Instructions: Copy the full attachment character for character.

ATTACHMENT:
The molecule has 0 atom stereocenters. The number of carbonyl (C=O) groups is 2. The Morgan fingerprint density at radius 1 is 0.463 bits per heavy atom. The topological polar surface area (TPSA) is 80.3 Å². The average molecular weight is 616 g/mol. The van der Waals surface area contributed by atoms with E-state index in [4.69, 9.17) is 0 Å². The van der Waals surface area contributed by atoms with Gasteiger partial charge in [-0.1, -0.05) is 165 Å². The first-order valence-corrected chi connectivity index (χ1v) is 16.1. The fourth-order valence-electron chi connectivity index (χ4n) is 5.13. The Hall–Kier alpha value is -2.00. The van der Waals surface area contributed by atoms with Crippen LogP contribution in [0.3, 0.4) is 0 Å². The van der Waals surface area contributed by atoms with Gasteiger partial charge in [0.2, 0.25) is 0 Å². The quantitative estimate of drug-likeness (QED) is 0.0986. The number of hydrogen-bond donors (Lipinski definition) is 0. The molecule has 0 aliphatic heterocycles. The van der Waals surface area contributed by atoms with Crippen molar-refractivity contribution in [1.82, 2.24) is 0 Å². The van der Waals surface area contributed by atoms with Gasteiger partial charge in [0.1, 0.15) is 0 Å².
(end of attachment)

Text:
The molecule has 0 atom stereocenters. The number of carbonyl (C=O) groups is 2. The Morgan fingerprint density at radius 1 is 0.463 bits per heavy atom. The topological polar surface area (TPSA) is 80.3 Å². The average molecular weight is 616 g/mol. The van der Waals surface area contributed by atoms with E-state index in [4.69, 9.17) is 0 Å². The van der Waals surface area contributed by atoms with Gasteiger partial charge in [-0.1, -0.05) is 165 Å². The first-order valence-corrected chi connectivity index (χ1v) is 16.1. The fourth-order valence-electron chi connectivity index (χ4n) is 5.13. The Hall–Kier alpha value is -2.00. The van der Waals surface area contributed by atoms with Crippen LogP contribution in [0.3, 0.4) is 0 Å². The van der Waals surface area contributed by atoms with Gasteiger partial charge in [0.2, 0.25) is 0 Å². The quantitative estimate of drug-likeness (QED) is 0.0986. The number of hydrogen-bond donors (Lipinski definition) is 0. The molecule has 0 aliphatic heterocycles. The van der Waals surface area contributed by atoms with Crippen molar-refractivity contribution in [1.82, 2.24) is 0 Å². The van der Waals surface area contributed by atoms with Gasteiger partial charge in [0.1, 0.15) is 0 Å².